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Future Meetings

Analysing Activity Levels in the UK High Street by using Footfall Counts

Venue: M/0.40, School of Mathematics, Cardiff University
Speaker: Christine Mumford, School of Computer Science & Informatics, Cardiff Univeristy.
Date: Tuesday, 01 May 2018 at 17:15

The next meeting of SWORDS will take place on Tuesday 1st May 2018 when Christine Mumford of Cardiff School of Computer Science and Informatics will present on Analysing Activity Levels in the UK High Street by Using Footfall Counts. Refreshments will be available in M/1.04 from 5.15pm with the seminar starting at 5.45pm in M/0.40. The meeting will be held at the School of Mathematics, Cardiff University. 

Abstract

The UK high street needs to adapt to the new consumer reality, in which on-line shopping accounts for an ever-increasing proportion of the market. We can see change happening all around us, with leading chains going into administration, boarded up windows, and a plethora of charity shops replacing individual traders etc. It is not all doom and gloom, however. Coffee shops, specialty restaurants , and leisure facilities  are offering alternatives to shopping in many locations but nevertheless,  far too much retail space remains in most of our town centres.

 

In a change from my usual work on combinatorial optimization, heuristics and evolutionary algorithms, I am currently part of a team working on an Innovate UK project that aims to play a role in helping the high street to adapt and regenerate. Our partner organizations are stakeholders in the high street economy, and include 7 towns, 1 retail property plc. ,  and 4 trade associations.  Springboard Ltd lead our project and provide us with footfall data, which we use as the main measure of activity in a town.  Springboard have counters installed in most UK towns and cities, and 11 years of hourly data from several hundred counters is available.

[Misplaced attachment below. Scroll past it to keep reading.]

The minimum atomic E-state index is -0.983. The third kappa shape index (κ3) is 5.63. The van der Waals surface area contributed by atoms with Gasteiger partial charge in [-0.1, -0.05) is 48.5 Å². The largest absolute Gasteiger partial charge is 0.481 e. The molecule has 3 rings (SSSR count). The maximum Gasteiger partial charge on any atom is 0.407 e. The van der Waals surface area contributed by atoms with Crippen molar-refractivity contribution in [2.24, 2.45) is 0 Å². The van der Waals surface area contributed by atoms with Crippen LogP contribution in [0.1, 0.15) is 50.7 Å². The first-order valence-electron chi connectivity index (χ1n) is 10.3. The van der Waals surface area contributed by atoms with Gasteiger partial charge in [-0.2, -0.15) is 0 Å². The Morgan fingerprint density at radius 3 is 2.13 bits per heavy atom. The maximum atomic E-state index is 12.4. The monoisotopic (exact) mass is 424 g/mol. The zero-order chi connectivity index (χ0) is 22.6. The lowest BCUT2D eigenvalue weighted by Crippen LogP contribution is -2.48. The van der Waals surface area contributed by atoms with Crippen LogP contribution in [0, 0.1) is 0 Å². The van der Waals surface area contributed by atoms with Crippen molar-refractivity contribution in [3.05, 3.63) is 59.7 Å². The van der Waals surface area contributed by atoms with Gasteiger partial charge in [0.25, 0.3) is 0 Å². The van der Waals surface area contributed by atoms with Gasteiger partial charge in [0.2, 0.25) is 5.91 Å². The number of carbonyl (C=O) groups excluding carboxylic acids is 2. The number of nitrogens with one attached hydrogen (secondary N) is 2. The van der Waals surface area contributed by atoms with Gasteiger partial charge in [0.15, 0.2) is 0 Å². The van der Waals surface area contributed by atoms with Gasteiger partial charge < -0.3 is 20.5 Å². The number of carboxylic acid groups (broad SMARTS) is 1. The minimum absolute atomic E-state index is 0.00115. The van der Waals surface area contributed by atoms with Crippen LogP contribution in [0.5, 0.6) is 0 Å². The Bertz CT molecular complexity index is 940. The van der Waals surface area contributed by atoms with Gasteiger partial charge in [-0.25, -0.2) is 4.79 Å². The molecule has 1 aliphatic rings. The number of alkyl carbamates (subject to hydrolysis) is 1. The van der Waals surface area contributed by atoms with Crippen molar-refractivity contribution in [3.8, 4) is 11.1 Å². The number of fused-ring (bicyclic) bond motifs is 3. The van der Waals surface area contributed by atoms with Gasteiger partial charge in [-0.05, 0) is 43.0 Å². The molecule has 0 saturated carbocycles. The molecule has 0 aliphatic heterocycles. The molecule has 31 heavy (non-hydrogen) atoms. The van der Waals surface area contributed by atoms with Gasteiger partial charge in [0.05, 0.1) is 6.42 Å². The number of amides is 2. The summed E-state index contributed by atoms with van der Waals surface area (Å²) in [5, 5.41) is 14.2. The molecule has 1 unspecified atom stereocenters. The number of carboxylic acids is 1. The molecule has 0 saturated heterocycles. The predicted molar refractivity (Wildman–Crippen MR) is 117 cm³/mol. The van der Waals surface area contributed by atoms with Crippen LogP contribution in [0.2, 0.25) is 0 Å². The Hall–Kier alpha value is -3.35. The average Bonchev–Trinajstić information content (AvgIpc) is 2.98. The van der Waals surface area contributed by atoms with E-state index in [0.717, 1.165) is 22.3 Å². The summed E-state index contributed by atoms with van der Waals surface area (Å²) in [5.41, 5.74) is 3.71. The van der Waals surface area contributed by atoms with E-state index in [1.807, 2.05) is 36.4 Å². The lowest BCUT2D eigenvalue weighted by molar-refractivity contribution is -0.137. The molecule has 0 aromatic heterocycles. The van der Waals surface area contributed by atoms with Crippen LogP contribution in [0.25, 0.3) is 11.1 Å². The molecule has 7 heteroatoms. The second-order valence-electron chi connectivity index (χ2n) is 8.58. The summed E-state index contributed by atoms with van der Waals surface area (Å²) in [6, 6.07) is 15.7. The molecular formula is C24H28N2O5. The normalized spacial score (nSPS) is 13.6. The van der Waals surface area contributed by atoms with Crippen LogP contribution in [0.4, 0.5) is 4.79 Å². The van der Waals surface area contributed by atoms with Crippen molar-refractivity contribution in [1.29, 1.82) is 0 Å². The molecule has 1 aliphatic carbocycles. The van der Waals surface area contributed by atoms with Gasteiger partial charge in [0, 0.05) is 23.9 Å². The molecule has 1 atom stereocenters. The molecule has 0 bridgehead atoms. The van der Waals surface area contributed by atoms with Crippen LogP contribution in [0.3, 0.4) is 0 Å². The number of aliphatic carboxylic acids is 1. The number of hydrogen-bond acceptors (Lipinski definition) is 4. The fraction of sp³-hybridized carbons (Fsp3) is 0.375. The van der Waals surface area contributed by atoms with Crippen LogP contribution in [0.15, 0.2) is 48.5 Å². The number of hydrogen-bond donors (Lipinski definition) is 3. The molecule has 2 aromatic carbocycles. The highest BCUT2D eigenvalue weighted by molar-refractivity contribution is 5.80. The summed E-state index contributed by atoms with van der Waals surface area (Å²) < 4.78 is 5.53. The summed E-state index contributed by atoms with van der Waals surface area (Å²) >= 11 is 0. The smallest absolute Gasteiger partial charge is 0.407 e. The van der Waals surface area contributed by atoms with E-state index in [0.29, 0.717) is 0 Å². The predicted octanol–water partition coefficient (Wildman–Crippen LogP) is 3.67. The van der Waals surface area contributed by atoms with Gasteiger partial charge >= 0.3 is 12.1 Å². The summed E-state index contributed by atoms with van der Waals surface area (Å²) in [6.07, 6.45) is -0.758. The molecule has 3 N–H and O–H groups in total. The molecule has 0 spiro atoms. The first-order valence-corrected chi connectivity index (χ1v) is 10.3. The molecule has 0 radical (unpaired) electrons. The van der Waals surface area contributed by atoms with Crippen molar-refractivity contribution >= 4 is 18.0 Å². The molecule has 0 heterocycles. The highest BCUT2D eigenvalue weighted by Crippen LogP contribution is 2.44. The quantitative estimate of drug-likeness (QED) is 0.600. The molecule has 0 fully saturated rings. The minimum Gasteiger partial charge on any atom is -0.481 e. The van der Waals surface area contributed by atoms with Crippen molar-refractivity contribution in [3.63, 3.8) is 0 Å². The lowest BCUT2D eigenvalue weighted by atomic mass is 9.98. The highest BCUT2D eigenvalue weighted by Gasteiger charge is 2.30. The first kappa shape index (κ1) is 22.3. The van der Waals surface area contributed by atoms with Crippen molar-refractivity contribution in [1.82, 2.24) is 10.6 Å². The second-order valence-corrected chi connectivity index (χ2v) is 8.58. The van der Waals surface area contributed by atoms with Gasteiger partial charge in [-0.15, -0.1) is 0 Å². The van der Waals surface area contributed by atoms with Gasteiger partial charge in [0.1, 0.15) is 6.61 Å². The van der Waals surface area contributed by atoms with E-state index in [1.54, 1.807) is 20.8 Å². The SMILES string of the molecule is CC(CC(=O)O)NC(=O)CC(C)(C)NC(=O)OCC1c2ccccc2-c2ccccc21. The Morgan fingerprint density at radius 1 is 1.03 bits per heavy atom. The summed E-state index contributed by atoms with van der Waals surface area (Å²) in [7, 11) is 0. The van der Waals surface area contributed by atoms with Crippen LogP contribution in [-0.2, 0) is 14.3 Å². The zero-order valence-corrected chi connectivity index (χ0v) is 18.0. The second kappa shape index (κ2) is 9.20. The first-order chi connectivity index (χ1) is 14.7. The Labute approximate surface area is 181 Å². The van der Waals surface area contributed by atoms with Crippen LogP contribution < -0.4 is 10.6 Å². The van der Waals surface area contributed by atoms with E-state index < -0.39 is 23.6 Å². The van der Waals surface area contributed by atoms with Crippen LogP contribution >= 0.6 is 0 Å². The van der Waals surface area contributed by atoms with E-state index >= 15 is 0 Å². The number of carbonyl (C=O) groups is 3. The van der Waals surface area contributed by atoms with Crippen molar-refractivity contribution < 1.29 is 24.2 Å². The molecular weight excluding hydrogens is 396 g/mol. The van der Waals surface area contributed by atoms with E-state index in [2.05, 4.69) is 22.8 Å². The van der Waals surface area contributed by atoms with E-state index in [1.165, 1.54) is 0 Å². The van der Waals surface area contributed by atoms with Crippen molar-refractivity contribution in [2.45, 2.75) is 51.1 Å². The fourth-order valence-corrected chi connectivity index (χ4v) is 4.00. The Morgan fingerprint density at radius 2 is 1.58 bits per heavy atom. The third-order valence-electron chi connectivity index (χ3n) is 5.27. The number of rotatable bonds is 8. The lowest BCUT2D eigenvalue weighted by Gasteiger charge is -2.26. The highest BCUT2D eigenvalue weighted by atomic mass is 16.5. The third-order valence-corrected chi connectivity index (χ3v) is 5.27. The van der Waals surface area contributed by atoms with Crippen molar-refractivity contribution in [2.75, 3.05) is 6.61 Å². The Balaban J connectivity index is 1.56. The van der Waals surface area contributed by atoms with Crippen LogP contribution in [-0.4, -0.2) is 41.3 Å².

25 priorities for local action have been recognized in a previous study, and these consist mainly of some very basic things such as coordinating opening hours, improving the appearance of the town, and of course generally offering the local catchment what they want.  Measuring changes in footfall in response to interventions by high street stakeholders can tell us whether the interventions have been effective. The footfall activity information and much more besides will be provided to the stakeholders through a set of dashboards which are being developed by a private company called My Knowledge Map. My present role is to do the “backroom” analytics.  The technical work so far has confirmed some interesting classifications of towns based on their footfall profiles, which I will talk about in my presentation, as well as time series analysis, and its many challenges when attempting to predict future footfall.